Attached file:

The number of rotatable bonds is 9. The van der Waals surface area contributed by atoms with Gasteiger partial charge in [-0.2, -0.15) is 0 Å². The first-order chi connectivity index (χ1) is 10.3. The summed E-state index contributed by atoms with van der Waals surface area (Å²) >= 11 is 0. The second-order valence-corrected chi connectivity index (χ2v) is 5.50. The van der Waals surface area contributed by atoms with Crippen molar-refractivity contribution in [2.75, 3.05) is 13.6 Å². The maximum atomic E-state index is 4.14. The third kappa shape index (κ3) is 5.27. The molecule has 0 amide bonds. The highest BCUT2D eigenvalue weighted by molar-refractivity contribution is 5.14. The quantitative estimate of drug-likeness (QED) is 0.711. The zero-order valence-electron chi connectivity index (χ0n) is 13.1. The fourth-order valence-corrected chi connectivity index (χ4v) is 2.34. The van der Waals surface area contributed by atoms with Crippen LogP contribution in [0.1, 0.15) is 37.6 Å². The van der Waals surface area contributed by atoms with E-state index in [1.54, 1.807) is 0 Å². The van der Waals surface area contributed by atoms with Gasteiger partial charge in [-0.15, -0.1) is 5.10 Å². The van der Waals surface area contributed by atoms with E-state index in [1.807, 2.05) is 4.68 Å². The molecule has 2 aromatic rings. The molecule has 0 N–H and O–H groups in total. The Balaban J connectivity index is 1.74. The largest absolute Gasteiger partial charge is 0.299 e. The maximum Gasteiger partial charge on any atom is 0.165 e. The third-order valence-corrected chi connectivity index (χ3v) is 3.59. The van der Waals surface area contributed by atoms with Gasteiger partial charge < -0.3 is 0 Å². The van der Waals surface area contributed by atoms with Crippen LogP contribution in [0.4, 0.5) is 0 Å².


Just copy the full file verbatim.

The number of rotatable bonds is 9. The van der Waals surface area contributed by atoms with Gasteiger partial charge in [-0.2, -0.15) is 0 Å². The first-order chi connectivity index (χ1) is 10.3. The summed E-state index contributed by atoms with van der Waals surface area (Å²) >= 11 is 0. The second-order valence-corrected chi connectivity index (χ2v) is 5.50. The van der Waals surface area contributed by atoms with Crippen molar-refractivity contribution in [2.75, 3.05) is 13.6 Å². The maximum atomic E-state index is 4.14. The third kappa shape index (κ3) is 5.27. The molecule has 0 amide bonds. The highest BCUT2D eigenvalue weighted by molar-refractivity contribution is 5.14. The quantitative estimate of drug-likeness (QED) is 0.711. The zero-order valence-electron chi connectivity index (χ0n) is 13.1. The fourth-order valence-corrected chi connectivity index (χ4v) is 2.34. The van der Waals surface area contributed by atoms with Crippen LogP contribution in [0.1, 0.15) is 37.6 Å². The van der Waals surface area contributed by atoms with E-state index in [1.54, 1.807) is 0 Å². The van der Waals surface area contributed by atoms with Gasteiger partial charge in [-0.15, -0.1) is 5.10 Å². The van der Waals surface area contributed by atoms with E-state index in [1.807, 2.05) is 4.68 Å². The molecule has 2 aromatic rings. The molecule has 0 N–H and O–H groups in total. The Balaban J connectivity index is 1.74. The largest absolute Gasteiger partial charge is 0.299 e. The maximum Gasteiger partial charge on any atom is 0.165 e. The third-order valence-corrected chi connectivity index (χ3v) is 3.59. The van der Waals surface area contributed by atoms with Gasteiger partial charge < -0.3 is 0 Å². The van der Waals surface area contributed by atoms with Crippen LogP contribution in [0.4, 0.5) is 0 Å².